Breaking Amish was a contrived “reality” show about former Amish and Mennonite people who left their communities years ago but pretended to be exposed to the “English” way of life for the first time. It would appear, at least, every one of the people on the show were part of the religion they claimed; that is, the former Amish were raised Amish and the Mennonite girl was raised Mennonite (as seen in school photos wearing the requisite clothing).
Amish Mafia, however, doesn’t really claim to be a reality show but a docu-series. This distinction is probably why TLC never came right out and admitted its show was a farce. Whereas Discovery readily admitted some of its Amish Mafia scenes have been “recreated” to “protect the identities” of people in the community. Meaning… some of the scenes have been staged. This would also explain why the cast of Amish Mafia are rumoured to not really be Amish. Some of them may be practicing, some may be ex-Amish or ex-Mennonite, some may be acing the part for the show.
The premise of the show that will premiere December 11 is four vigilantes “protect and maintain peace and order within the Amish community in Lancaster, Pa.”
Local defense lawyer Steven Breit, who has several Amish clients and says he’s noticed an upswing in criminal activity in the community, told Lancaster Online (via BreakingAmishTheTruth): “There’s always been talk about [mafia activity]. Some Amish who left the church and engaged in this sort of activity.” He continues: “I see more drug activity, maybe a few more occurrences of violence than I had 20 years ago.”
Addressing (possibly premature) claims that the people on the show aren’t even Amish or Mennonite, Breit continues: ”I don’t think it’s complete fallacy. They might not be Amish anymore, but Amish by birth.”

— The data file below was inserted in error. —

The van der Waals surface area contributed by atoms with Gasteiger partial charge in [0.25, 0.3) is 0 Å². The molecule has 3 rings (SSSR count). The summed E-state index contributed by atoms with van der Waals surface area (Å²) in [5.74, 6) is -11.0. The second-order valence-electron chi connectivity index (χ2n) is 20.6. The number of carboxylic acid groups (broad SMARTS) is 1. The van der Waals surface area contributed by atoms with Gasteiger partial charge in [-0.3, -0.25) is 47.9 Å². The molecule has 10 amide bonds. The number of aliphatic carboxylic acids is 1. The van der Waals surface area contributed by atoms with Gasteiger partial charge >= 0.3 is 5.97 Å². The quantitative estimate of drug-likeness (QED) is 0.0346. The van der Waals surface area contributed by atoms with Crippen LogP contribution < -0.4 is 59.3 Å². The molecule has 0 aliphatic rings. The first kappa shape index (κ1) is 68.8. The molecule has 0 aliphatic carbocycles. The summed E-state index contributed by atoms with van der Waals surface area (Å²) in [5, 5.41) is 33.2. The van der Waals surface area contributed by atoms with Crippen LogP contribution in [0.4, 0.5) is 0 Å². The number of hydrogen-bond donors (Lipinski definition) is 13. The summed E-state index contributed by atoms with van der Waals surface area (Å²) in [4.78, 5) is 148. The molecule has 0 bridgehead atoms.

So.. again… a cast who are no longer Amish/ Mennonite, acting for a television show.
Lancaster Online notes of the lawyer: “Breit, expected to be a major contributor on the show, acknowledged every TV series needs a hook.” Adding: “Locals seemed to agree that calling the players in the show Amish also might be a stretch.”
Separately, Donald Kraybill, an “Elizabethtown College professor and prominent researcher of the Anabaptist lifestyle,” is less-forgiving of fake docu-reality series about the Amish. Concurring that these shows are about making money, Kraybill opines: “My own view is this is trash TV. To call these shows documentaries is a fraudulent lie… There is big money to be had, and they pay these people big money to be on the show.”
Expounding upon why the show looks to be misleading, Kraybill adds: “Sure, plenty of Amish have been charged with criminal acts. I’m not saying Amish are perfect saints and walk on water, but this [show] is a twisted portrayal of the Amish community.”
As for lawyer Breit’s claim it doesn’t matter that the cast may no longer be part of the religion(s), scholar Kraybill counters, “Either you’re in the community or you’re not, in terms of baptism,” specifically addressing the show’s antagonist, Lebanon Levi, who admits in the trailer he was “never baptised.”